If you are writing an essay go for it. Make a note and go into detail about public transport legislation in Alabama. But if you are writing fiction please don’t.

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As a trans person, I get quite enough discrimination in real life and wouldn’t like to deal with it in a game because someone else wants a challenge. Transphobic content in games makes me stressed because I face transphobia in my everyday life. In games, it isn’t exciting for me at all, it’s just tiring.

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If it is a real-world historical setting, then I will always prefer realism. An example being how different a playthrough and character interactions can be in Choice of Vampires if the MC is female, PoC, LGBT, etc. with all the discrimination 19th-century America entailed.

I personally feel that “sanitizing” historical fiction would be more insulting to the legacy of the actual people affected by it in the past.

Fantasy-setting merely influenced by history though? Do whatever you like. Personally, I don’t mind my MC suffering prejudices in these cases either. I love how the WIP I, the Forgotten One handles a female MC in a male-dominated environment.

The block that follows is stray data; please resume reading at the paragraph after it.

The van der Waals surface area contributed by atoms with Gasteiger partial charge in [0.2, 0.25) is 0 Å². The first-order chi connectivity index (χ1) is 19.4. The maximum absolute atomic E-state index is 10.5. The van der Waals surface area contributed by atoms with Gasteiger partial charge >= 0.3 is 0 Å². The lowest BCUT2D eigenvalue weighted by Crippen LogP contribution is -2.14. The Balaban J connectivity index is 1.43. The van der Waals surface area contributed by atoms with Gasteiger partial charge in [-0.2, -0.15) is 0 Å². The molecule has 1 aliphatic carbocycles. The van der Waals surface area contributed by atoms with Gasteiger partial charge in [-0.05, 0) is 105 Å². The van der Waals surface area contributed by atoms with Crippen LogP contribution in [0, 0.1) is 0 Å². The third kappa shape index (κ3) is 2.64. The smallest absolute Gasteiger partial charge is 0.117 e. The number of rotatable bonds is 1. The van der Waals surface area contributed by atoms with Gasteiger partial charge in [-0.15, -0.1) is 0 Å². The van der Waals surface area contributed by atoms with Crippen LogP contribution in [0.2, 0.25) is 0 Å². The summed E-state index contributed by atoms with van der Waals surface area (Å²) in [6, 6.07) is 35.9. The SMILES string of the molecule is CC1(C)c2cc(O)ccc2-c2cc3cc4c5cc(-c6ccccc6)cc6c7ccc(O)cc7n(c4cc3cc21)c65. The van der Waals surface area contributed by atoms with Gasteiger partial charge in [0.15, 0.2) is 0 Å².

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Then we are in agreement.
I also don’t want the author to tell me what to ponder and how to ponder, just as you say, the readers are free to contemplate whatever it is they want to contemplate.

I, only think that authors should write in such a way which would provide an opportunity, a chance, a little nudge to think about the discrimination when it is written in games.

Neither, you nor me is suggesting that authors should tell us what to think.

You are right about that, no one would read legislation in a book (unless they are a bureaucrat) and that is why no one emphasizes something by an info dump. There are better ways to put something in the spotlight.


All in all, I believe both of us are in agreement on the whole thing with some different opinions on the intricacies.